Perfect is the Enemy of Done

Perfect is the enemy of done 2Wayne Gretzky said, “You miss 100% of the shots you don’t take.” Having spent more than 1,000 days in the trenches with entrepreneurs and their leadership teams, I can safely say that quotation applies just as well to business as it does to sports. Because when it comes to making decisions, calling things “done”, and launching important work—leaders and teams fall into three camps.

The Three Camps of Leaders and Teams

The ideal, of course, is “Ready, Aim, Fire.” In Gretzky’s terms, this describes a team that runs its offense (or follows its process), creates just the right opportunity, and then takes a shot. Unfortunately very few teams are able to go from “idea” to “complete” having done just the right amount of research, planning and testing to get things just right, every single time. But it’s the ideal.

Next best is “Ready, Fire, Aim.” In hockey, this is what a coach means when he says between periods, “We have to do a better job of firing the puck towards the net, testing the goalkeeper, and hope things bounce the right way.” This approach describes a lot of successful entrepreneurs who know that speed to market and an ability to try lots of things, improve them over time, and occasionally fail faster than the competition often leads to a preferred position in the marketplace.

The worst option is, “Ready, Aim, Aim, Aim, Aim…” If you never decide, if you’re never satisfied that your work is done, if you never launch, you’ll never score, and you’ll never win. Worse yet, you’ll never even know whether or not the thing you’re thinking about or working on is a winner or a loser. You’ll be left standing still, wondering, tweaking, perfecting something that will never be perfect, and will likely never be launched.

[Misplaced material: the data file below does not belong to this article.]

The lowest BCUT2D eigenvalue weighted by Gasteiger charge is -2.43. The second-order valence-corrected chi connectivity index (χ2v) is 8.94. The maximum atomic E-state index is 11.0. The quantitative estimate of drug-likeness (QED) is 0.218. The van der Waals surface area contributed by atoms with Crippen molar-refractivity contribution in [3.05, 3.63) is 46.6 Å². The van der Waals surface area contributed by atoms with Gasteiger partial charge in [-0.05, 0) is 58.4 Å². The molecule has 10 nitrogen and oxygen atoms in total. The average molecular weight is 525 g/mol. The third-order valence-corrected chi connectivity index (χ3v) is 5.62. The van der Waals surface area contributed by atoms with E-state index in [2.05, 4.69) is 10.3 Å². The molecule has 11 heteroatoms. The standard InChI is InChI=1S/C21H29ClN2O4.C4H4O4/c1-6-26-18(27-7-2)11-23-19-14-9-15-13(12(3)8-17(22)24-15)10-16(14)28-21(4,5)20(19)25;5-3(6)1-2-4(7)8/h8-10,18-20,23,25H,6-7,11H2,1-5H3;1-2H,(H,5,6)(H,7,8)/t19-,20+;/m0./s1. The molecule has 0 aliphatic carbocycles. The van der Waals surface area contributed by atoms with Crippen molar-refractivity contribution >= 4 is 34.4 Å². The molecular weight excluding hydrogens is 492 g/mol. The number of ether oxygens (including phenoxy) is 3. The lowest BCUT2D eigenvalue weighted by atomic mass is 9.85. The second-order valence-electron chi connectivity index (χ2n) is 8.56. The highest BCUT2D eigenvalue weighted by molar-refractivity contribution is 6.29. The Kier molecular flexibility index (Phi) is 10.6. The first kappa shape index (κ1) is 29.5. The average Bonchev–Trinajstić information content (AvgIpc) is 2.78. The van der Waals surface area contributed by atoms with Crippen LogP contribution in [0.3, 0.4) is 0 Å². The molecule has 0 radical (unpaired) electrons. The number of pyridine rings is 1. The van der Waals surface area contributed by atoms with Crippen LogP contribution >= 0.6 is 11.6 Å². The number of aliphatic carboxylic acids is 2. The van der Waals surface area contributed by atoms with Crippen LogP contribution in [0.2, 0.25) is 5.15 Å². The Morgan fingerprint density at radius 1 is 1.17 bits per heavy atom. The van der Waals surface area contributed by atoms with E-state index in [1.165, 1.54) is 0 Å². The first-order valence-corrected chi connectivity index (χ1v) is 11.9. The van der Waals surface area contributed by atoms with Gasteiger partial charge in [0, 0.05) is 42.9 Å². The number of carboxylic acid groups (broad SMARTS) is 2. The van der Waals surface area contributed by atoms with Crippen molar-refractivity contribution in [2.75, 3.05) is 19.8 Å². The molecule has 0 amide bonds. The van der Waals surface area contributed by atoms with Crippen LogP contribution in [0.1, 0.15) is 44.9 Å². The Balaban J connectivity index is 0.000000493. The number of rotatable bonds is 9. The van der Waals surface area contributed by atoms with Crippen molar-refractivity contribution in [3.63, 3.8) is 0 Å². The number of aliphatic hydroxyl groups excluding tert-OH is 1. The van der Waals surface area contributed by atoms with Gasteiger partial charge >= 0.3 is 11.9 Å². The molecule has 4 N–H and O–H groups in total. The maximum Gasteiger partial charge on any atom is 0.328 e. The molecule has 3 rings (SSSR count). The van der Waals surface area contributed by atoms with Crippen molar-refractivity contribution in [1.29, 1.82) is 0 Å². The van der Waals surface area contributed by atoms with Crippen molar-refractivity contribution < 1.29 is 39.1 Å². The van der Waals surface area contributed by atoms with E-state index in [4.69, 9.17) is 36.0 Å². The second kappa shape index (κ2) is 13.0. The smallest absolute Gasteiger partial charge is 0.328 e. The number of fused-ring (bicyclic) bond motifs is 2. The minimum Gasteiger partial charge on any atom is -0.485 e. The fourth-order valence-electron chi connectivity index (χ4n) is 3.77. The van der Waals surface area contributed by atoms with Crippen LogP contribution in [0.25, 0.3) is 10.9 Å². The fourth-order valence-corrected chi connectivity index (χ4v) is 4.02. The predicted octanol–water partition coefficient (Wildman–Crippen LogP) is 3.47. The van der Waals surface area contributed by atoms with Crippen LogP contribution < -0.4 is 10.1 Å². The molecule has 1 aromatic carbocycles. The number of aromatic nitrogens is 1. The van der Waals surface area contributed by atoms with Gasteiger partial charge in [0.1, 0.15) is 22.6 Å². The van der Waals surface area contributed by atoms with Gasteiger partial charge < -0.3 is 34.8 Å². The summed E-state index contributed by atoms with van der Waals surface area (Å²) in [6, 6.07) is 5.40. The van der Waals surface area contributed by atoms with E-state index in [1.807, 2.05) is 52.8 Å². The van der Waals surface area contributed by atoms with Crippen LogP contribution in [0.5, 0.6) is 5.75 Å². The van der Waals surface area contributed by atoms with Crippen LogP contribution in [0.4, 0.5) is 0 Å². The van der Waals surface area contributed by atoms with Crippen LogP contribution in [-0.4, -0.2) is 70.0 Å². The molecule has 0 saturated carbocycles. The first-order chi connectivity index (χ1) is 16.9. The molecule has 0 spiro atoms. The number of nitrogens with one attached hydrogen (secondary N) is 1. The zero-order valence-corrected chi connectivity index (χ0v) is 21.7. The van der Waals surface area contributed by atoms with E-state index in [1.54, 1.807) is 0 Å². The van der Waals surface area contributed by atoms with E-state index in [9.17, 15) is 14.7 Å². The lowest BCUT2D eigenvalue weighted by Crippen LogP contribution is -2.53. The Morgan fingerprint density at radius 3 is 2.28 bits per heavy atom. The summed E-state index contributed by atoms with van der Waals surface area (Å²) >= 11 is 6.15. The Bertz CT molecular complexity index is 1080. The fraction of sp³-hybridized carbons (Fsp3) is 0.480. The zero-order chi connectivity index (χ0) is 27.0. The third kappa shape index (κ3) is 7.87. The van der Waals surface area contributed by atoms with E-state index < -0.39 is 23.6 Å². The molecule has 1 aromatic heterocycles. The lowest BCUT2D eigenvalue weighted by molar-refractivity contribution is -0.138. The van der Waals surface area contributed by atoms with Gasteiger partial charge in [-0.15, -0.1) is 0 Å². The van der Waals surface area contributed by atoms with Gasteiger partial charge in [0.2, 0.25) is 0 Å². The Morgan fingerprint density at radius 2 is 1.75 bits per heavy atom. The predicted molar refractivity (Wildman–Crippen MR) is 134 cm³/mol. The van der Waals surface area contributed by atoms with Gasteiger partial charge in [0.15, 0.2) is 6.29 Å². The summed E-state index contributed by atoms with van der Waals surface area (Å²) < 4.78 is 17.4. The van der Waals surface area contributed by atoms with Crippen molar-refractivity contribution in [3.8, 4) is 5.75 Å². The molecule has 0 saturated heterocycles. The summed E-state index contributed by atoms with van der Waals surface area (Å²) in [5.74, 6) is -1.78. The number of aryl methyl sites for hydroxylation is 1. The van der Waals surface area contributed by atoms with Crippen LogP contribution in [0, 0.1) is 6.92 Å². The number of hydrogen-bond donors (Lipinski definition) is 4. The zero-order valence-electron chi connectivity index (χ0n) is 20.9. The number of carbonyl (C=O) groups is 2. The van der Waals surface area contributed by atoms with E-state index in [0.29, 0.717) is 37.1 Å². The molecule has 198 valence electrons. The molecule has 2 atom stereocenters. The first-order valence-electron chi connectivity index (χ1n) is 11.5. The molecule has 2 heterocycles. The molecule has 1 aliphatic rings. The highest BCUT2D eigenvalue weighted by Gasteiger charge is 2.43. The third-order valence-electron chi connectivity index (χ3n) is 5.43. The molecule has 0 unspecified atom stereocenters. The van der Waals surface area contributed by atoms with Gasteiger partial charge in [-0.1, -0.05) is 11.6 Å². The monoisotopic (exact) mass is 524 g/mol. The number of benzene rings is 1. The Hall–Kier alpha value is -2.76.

In Truth, the Search For Perfection Is a Death Trap

Seth Godin calls it “the ideal defense mechanism…the lizard brain giving you an out. Perfect lets you stall, ask more questions, do more reviews, dumb it down, safe it up and generally avoid doing anything that might fail (or anything important).”

So, if you’re skating in circles with your puck, waiting for the ice to clear and the goal to be wide open—that will NEVER happen. There’s nothing wrong with research and preparation and analysis, but at some point you’ve got to take a shot. Please. You may score, and you may win the game. Even if you don’t, you’ll likely learn something that increases the chance you’ll shoot and score the next time you have the opportunity.

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